USA TODAY High School Sports has been given exclusive access inside the making of the new AAU program started by Washington Wizards star John Wall. Here is the next installment.
RALEIGH, N.C. – Rob Whitfield isn’t unlike most talented players who, at least initially, think there’s a direct correlation between talent and instant success.
Relative for a guy who cranked in 22 points a game this past season at Wake Christian Academy (Raleigh, N.C.).
But after two weeks of grinding with Team Wall (N.C.) in preparation for battle on the wildly unforgiving adidas Gauntlet, it’s clear to Whitfield and the other 19 players, which make up 17-and-under and 16-and-under teams, that no matter how many guys can drop 40 points or snag 20 rebounds or leap for unreal dunks in a single bound, chemistry will be the most vital ingredient in winning.
“We’ve got the best players in the state, but we’ve got a lot of work to do,” said Whitfield, a junior scoring guard for the 17’s. “We just have to learn each other’s tendencies and all that stuff because once we get out of the state the competition is gonna be a lot better.”
First stop is Dallas for session one on the adidas Gauntlet; the 17’s play three games Saturday while the 16’s get started Friday evening.
“All of these guys are stars or have the potential to be stars,” Team Wall director/coach Kendrick Williams said. “The challenge is to get each of them to learn their role and, more importantly, buy into it.”
Malik Johnson knows the importance, and benefit, of buying in. Last month he helped Terry Sanford (Fayetteville, N.C.) win the state title. He said building chemistry with new teammates doesn’t only happen on the hardwood.
“We just need to hang out and get to know each other, period,” said Johnson, a freshman point guard for the 16’s. “The more we’re around each other the more we’ll know each other on the court. As the point guard, I definitely feel like I have to be more of a leader with that. It’s good that we’re seeing what we need to work on so we can be ready. We’ve got the talent to do some big things.”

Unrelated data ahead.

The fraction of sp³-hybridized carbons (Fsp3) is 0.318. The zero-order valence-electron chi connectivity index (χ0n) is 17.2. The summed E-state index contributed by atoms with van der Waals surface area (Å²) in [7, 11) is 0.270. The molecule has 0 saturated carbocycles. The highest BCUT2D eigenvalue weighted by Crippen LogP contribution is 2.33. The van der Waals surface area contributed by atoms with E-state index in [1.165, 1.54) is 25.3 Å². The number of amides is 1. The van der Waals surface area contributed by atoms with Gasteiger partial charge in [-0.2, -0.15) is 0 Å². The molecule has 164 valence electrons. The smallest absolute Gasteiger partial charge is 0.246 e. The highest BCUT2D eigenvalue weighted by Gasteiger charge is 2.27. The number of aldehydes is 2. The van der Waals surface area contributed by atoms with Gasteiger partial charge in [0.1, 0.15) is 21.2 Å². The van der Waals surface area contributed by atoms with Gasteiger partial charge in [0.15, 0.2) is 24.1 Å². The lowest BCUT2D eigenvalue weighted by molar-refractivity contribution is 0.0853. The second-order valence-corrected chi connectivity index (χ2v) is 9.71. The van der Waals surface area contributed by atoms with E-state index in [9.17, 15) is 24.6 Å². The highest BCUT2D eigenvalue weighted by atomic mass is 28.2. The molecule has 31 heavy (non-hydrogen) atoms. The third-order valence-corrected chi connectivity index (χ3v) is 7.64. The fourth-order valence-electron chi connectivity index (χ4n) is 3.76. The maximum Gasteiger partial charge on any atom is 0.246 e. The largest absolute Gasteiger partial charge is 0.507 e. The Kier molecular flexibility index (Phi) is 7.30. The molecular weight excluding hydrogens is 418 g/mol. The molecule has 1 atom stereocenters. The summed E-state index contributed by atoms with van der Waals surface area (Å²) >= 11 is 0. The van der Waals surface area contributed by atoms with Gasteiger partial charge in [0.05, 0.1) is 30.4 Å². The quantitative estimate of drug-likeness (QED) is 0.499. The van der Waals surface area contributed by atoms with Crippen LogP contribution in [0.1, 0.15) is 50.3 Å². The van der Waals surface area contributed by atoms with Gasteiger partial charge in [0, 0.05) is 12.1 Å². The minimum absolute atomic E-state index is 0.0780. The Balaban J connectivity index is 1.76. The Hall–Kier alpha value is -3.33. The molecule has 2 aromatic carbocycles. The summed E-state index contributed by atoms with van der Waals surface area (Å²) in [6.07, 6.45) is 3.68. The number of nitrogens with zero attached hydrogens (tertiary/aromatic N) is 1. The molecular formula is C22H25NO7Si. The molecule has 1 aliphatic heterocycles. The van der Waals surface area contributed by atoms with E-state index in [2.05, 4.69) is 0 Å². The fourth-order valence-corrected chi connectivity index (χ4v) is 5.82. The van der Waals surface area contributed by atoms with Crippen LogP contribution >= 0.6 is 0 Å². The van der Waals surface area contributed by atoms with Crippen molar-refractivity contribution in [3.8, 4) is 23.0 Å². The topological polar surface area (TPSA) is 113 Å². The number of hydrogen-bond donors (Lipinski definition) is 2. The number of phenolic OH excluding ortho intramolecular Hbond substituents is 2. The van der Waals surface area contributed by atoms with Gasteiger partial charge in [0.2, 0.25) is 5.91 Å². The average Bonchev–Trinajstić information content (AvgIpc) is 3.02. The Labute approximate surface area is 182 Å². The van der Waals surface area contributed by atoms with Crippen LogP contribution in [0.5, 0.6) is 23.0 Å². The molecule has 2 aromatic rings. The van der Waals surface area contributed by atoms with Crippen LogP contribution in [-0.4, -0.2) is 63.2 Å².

Kyran Bowman agreed.
He said that, sometimes, the pressure to perform for the hundreds of college coaches who will be in attendance can hurt the chemistry with a new team.
Bowman, won’t have the lingering pressure of impressing college coaches, he’s already committed to North Carolina to play football.
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“I look at Team Wall the same way I do my football team, it’s gotta be a family first,” said Bowman, a junior combo guard from Havelock (Havelock, N.C.) who runs with the 17’s. “I definitely feel like I can help bring everybody together; it won’t be hard because everybody’s cool. It’s my first time coming into a situation where I didn’t know most of the players, but it just means we’ve gotta work on gelling together faster. It’s like Kentucky this year; they had to put their egos aside and be a family. Look what they did.”
Williams said Team Wall has the pieces in place to have similar success, but, more importantly, wants his team to put forth an effort representative of its founder, Washington Wizards All-Star point guard John Wall, a North Carolina native.
Williams coached Wall in high school and AAU.
“It’s been challenging,” Williams said. “It’s only been 49 days since John announced the team and in that time we’ve gone all over the state scouting players then holding tryouts then picking teams and now trying to get those teams ready to play on the most competitive circuit of the summer. It’ll be tough, but this is what bring out greatness in players. You’ve gotta love it!”
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